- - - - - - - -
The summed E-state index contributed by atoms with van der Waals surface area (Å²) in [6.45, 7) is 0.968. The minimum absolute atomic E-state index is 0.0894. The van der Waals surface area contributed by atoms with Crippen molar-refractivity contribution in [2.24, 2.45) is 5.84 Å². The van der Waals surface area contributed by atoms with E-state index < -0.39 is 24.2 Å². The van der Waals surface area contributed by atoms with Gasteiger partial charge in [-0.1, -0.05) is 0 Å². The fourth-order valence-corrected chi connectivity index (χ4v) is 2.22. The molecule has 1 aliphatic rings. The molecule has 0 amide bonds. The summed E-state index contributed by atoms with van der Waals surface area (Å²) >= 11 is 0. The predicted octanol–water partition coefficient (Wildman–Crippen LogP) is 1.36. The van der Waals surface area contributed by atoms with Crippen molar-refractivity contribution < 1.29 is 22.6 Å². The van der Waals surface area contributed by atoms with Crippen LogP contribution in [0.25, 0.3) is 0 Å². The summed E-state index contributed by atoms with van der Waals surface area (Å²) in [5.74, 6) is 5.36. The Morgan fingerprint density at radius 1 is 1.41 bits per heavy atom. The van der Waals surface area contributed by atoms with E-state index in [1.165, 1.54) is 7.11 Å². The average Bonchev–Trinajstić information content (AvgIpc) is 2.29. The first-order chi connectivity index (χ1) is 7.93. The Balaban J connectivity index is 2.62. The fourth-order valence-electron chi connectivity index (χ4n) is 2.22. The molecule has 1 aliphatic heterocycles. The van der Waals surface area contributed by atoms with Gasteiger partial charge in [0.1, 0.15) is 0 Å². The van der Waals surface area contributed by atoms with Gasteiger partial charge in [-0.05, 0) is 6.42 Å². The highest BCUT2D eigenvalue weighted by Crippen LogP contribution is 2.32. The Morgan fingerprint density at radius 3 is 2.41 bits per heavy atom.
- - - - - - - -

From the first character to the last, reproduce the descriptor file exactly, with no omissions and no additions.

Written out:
The summed E-state index contributed by atoms with van der Waals surface area (Å²) in [6.45, 7) is 0.968. The minimum absolute atomic E-state index is 0.0894. The van der Waals surface area contributed by atoms with Crippen molar-refractivity contribution in [2.24, 2.45) is 5.84 Å². The van der Waals surface area contributed by atoms with E-state index < -0.39 is 24.2 Å². The van der Waals surface area contributed by atoms with Gasteiger partial charge in [-0.1, -0.05) is 0 Å². The fourth-order valence-corrected chi connectivity index (χ4v) is 2.22. The molecule has 1 aliphatic rings. The molecule has 0 amide bonds. The summed E-state index contributed by atoms with van der Waals surface area (Å²) >= 11 is 0. The predicted octanol–water partition coefficient (Wildman–Crippen LogP) is 1.36. The van der Waals surface area contributed by atoms with Crippen molar-refractivity contribution < 1.29 is 22.6 Å². The van der Waals surface area contributed by atoms with Crippen LogP contribution in [0.25, 0.3) is 0 Å². The summed E-state index contributed by atoms with van der Waals surface area (Å²) in [5.74, 6) is 5.36. The Morgan fingerprint density at radius 1 is 1.41 bits per heavy atom. The van der Waals surface area contributed by atoms with E-state index in [1.165, 1.54) is 7.11 Å². The average Bonchev–Trinajstić information content (AvgIpc) is 2.29. The first-order chi connectivity index (χ1) is 7.93. The Balaban J connectivity index is 2.62. The fourth-order valence-electron chi connectivity index (χ4n) is 2.22. The molecule has 1 aliphatic heterocycles. The van der Waals surface area contributed by atoms with Gasteiger partial charge in [0.1, 0.15) is 0 Å². The van der Waals surface area contributed by atoms with Gasteiger partial charge in [-0.05, 0) is 6.42 Å². The highest BCUT2D eigenvalue weighted by Crippen LogP contribution is 2.32. The Morgan fingerprint density at radius 3 is 2.41 bits per heavy atom.